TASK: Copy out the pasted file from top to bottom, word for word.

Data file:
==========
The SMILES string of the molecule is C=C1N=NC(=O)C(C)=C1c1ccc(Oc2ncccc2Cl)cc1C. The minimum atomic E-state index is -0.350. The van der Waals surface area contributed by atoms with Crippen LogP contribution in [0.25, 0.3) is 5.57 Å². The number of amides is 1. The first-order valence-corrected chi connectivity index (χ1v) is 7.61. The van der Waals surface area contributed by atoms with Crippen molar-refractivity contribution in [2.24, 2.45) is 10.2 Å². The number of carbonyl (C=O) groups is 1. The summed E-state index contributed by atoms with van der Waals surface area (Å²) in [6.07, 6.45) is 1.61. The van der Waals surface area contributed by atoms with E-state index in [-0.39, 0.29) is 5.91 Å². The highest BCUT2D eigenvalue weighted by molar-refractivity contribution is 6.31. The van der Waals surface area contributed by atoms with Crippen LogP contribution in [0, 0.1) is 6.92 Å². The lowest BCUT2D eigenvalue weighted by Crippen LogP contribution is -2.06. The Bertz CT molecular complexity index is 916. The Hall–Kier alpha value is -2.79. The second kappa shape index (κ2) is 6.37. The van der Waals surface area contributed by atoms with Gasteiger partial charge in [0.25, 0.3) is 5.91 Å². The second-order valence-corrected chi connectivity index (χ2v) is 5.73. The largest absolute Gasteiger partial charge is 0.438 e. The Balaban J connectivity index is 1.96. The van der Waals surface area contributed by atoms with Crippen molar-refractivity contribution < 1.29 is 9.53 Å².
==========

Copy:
The SMILES string of the molecule is C=C1N=NC(=O)C(C)=C1c1ccc(Oc2ncccc2Cl)cc1C. The minimum atomic E-state index is -0.350. The van der Waals surface area contributed by atoms with Crippen LogP contribution in [0.25, 0.3) is 5.57 Å². The number of amides is 1. The first-order valence-corrected chi connectivity index (χ1v) is 7.61. The van der Waals surface area contributed by atoms with Crippen molar-refractivity contribution in [2.24, 2.45) is 10.2 Å². The number of carbonyl (C=O) groups is 1. The summed E-state index contributed by atoms with van der Waals surface area (Å²) in [6.07, 6.45) is 1.61. The van der Waals surface area contributed by atoms with E-state index in [-0.39, 0.29) is 5.91 Å². The highest BCUT2D eigenvalue weighted by molar-refractivity contribution is 6.31. The van der Waals surface area contributed by atoms with Crippen LogP contribution in [0, 0.1) is 6.92 Å². The lowest BCUT2D eigenvalue weighted by Crippen LogP contribution is -2.06. The Bertz CT molecular complexity index is 916. The Hall–Kier alpha value is -2.79. The second kappa shape index (κ2) is 6.37. The van der Waals surface area contributed by atoms with Gasteiger partial charge in [0.25, 0.3) is 5.91 Å². The second-order valence-corrected chi connectivity index (χ2v) is 5.73. The largest absolute Gasteiger partial charge is 0.438 e. The Balaban J connectivity index is 1.96. The van der Waals surface area contributed by atoms with Crippen molar-refractivity contribution < 1.29 is 9.53 Å².